Before you write, plan where you’re going. If you start with a single focus, you decide on a beginning or introduction and bring in evidence to support your point. For years, I tried to teach this by using either what's known as the train method or the way Guidepost teaches. Neither has worked well for me. It may be that I'm not the analytical type, so I'll give it as simply as I can.
If you have a focus—a single idea—that's where you start. I strongly recommend a written outline. It helps you know where you start and becomes like a map to get you to the end.
Once I know I have the material structured, I like to begin with an illustration or a statement that points readers in the direction the next six pages will take. The story can be either negative or positive. Its purpose is to bring out the problem we want to resolve in the article. (This holds true with fiction: you start with someone having a problem.)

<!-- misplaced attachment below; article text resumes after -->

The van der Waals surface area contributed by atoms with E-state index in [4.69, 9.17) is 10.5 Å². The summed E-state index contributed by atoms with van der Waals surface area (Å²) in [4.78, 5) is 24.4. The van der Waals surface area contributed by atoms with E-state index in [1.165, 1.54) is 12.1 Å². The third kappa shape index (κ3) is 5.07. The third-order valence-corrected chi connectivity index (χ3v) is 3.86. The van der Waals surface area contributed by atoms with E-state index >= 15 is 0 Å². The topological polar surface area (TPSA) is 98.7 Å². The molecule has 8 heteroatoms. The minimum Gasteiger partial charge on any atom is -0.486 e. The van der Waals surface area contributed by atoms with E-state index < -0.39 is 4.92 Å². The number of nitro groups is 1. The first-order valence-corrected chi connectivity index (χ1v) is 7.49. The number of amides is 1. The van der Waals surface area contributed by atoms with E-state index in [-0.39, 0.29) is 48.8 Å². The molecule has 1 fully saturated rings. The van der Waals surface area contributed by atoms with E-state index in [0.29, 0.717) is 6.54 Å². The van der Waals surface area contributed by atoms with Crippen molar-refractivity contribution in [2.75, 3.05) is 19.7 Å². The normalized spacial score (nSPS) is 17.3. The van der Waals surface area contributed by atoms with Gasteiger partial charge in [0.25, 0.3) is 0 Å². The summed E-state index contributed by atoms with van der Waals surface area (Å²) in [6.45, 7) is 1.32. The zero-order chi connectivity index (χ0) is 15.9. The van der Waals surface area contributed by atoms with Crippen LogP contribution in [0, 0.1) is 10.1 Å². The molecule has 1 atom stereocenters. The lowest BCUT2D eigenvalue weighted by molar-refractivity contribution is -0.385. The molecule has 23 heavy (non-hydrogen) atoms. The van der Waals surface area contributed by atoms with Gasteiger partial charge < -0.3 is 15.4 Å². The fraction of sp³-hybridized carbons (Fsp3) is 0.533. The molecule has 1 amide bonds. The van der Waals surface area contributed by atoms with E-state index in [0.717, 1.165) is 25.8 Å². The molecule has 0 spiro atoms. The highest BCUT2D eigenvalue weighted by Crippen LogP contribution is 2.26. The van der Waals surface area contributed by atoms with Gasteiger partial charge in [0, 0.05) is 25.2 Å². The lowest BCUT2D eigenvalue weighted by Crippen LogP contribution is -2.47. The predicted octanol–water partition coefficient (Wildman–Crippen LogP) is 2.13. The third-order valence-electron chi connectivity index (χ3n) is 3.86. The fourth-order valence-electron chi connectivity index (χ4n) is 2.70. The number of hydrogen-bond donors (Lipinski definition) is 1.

Ask yourself questions. Answer them in logical order so that each fact or incident naturally leads to the next.
For example (and those two words are a logical transition from the previous paragraph), I want to write about learning to forgive. The most obvious way is to set up the problem. It can be done in a few words or two paragraphs.
I can't remember when I began to detest Maynard. Was it in grade school when he played his stupid jokes on me? Was it the time he stole two dollars from my wallet? Or when he started dating Gina because he knew I liked her?Again, I urge you to start with a written outline. Later you might be able to structure it inside your head (which I do). If you don't start with an outline, you may end up where you didn't plan to go.
An outline is the beginning of your structure.